One of the themes to which we return again and again in our work with clients is that in today’s world, easy access to previously unparalleled levels of information means that, in many cases, businesses end up asking the same sorts of questions of the same sorts of consumers – and getting the same sorts of answers. It’s a recipe for the generic: for blanding, not branding.
So I was interested to come across an article in Intelligent Life recently, arguing that the internet is now in danger of damaging that curious blend of fortunate accident and wisdom that we call ‘serendipity’.
From Fleming’s serendipitous discovery of penicillin when he noticed how mould in his petri dish had killed off the bacteria through to the vulcanised rubber used in tyres, microwaves, Scotchgard and even Coca-Cola, many of the world’s most important innovations have come about through the combination of accident, luck and – most importantly – the ability of their creators to recognise the potential in their mishaps and misdirections. It’s that ability to recognise and apply the learnings from one sphere to another that characterises serendipity, and that is in danger of being stifled by the internet, argues author Ian Lewis.
According to Lewis, the massive amount of content now available on the internet – and the concomitant rise of brands that can organise and present that content to us in an easily digestible format – is leading us to spend less and less time stumbling onto new sites, pathways and information that can sow the seeds of new innovations. As he puts it:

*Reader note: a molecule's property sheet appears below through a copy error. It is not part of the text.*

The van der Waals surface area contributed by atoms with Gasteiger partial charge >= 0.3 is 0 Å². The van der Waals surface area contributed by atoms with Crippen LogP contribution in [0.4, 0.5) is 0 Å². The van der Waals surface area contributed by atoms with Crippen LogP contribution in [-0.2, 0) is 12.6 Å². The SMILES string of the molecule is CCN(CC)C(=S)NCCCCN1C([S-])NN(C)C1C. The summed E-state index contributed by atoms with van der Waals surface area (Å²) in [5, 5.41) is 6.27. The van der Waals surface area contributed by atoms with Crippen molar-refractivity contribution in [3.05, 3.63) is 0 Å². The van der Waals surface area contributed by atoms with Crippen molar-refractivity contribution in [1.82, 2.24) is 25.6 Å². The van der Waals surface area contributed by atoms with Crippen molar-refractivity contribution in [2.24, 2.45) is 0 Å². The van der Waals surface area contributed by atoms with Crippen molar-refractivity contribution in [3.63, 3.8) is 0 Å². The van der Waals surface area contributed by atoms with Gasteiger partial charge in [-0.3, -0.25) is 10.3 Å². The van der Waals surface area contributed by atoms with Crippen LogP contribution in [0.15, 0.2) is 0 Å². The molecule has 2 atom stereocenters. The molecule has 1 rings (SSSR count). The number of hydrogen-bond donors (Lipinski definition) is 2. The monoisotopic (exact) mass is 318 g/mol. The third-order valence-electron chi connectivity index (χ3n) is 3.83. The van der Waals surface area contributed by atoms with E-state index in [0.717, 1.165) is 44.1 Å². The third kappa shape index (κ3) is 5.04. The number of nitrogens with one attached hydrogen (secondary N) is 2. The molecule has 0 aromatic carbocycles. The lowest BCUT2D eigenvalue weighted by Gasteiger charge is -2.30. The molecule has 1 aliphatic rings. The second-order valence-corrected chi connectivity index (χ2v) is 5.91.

“The internet has become so good at meeting our desires that we spend less time discovering new ones. To update the Rolling Stones, you can always get what you want. But you may not get what you need.”
It’s a worrying thought for those of us who want to see brands that are genuinely different in the marketplace, and not a slow creep back to brands as just owners’ marks. Marketers have been accused of many evils over the past decades, but I believe they’re still a critical component in driving forward innovation in products and services, and in ensuring that businesses deliver more than simply what the consumer knows to ask for at that moment in time. Time and time again, I find myself returning to that hoary old quote attributed to Henry Ford:
“If I’d asked people what they’d wanted, they’d have asked for a faster horse.”
It’s our job as marketers to hear, interpret and move beyond our consumers’ words in research: to find the insight and apply it. Anything that helps us turn insights into innovation is a bonus – and that most definitely includes serendipity.
So here’s your challenge for the day: the next time you go onto the internet to look for something specific, spend five minutes looking at some of the less relevant results. Go to a site you’d never normally visit (but don’t pick one that’s going to get you into trouble with your IT department!) and spring off from there. You never know what you might find…